Spotify has begun a test for select users in Australia, allowing free tier listeners to skip “any” audio and video ads that they come across “as often as they want,” according to a new report by Ad Age. Currently, users who don’t pay for a Spotify Premium subscription ($9.99/month) have to listen to ads and can’t skip them.
Spotify’s head of partner solutions, Danielle Lee, explained that unlimited ad skipping is something the company is interested in because it will allow users to hear or watch only the ads they are interested in. As such, Spotify will know which ads each user lets play to the end, “informing Spotify about their preferences in the process” and tailoring the ads to their liking.
The company calls this “Active Media,” and ensures advertisers won’t have to pay for any ads that are skipped, suggesting Spotify is confident it will learn and create enough compelling ads that free tier users won’t want to skip. According to Lee, Spotify’s hope is to debut Active Media on a global scale, but at this time the Australia-based testing is only one month old.
“Our hypothesis is if we can use this to fuel our streaming intelligence, and deliver a more personalized experience and a more engaging audience to our advertisers, it will improve the outcomes that we can deliver for brands,” Lee says. “Just as we create these personalized experiences like Discover Weekly, and the magic that brings to our consumers, we want to inject that concept into the advertising experience.”
In comparison, Apple Music doesn’t offer a free tier for its service, instead gifting new subscribers a three month free trial of the streaming service. In an interview from May 2017, former Apple Music executive Jimmy Iovine stated that if Apple Music did have a free tier it “would have 400 million people on it” and easily eclipse Spotify, but that’s not what the company wanted for the service.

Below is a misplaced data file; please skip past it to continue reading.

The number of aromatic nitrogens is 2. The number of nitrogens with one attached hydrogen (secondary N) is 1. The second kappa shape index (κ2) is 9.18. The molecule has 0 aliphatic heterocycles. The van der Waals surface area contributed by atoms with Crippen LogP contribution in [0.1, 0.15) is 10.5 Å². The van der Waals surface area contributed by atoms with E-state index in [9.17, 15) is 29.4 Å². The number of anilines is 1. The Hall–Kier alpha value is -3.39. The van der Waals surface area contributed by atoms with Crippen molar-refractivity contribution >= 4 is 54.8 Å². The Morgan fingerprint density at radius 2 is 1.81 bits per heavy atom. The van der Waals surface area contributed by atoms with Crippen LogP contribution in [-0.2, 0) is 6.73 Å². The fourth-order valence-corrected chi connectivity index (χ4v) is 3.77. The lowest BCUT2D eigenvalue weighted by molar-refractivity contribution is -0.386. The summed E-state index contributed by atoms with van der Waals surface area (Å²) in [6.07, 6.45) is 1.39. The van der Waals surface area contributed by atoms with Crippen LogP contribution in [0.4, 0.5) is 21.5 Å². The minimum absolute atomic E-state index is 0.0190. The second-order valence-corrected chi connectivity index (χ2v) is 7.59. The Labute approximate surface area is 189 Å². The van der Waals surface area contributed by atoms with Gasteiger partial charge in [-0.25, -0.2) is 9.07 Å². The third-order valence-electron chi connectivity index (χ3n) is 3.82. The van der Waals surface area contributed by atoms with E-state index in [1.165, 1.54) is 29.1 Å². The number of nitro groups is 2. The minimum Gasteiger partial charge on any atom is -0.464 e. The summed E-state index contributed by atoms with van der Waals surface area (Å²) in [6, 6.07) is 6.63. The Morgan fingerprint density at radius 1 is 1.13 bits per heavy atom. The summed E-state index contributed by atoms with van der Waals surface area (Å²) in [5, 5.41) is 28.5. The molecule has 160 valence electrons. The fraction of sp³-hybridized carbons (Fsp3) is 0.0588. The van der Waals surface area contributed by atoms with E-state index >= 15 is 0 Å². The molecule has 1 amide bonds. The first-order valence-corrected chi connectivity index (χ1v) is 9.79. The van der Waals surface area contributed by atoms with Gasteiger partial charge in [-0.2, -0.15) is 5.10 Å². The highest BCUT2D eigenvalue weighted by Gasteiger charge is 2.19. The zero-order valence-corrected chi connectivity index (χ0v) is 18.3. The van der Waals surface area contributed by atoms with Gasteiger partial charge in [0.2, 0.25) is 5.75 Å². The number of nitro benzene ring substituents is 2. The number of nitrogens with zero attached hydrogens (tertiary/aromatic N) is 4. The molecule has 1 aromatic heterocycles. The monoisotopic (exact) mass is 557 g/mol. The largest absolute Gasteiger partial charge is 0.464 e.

Instead, Apple built Apple Music as a “special experience” for “people who are paying,” with no ads anywhere on the service. Apple Music and Spotify have been rivals since the former service debuted in 2015, and in a more recent interview Apple CEO Tim Cook said that he “worries about the humanity being drained out of music,” alluding to Spotify’s more algorithmic approach to suggesting new music to its users.
For Spotify, the company is now trying to boost free tier users in a number of ways, and eventually convince those users to pay for Spotify Premium. The company expanded the free tier with on-demand playlists in the spring, letting those listeners pick and choose which music they want to listen to as long as the tracks appear in one of 15 curated discovery playlists. This is an upgrade from the previous way free tier listeners heard music, which was simply shuffling songs at random.
Secondly, in a major announcement during Samsung’s Galaxy Note 9 presentation yesterday, it was revealed that the Spotify app will now come pre-installed on all Samsung smartphones. Because of this, many Android users will now find it easier to jump into Spotify and begin streaming their music on that service, instead of searching for the Android-based Apple Music app.
As of the last count in July 2018, Spotify has 83 million paid subscribers globally and 180 million total monthly active users if you count the free tier. Apple Music was last counted to have about 40 million subscribers, although Apple’s service could have more paid users than Spotify in the United States.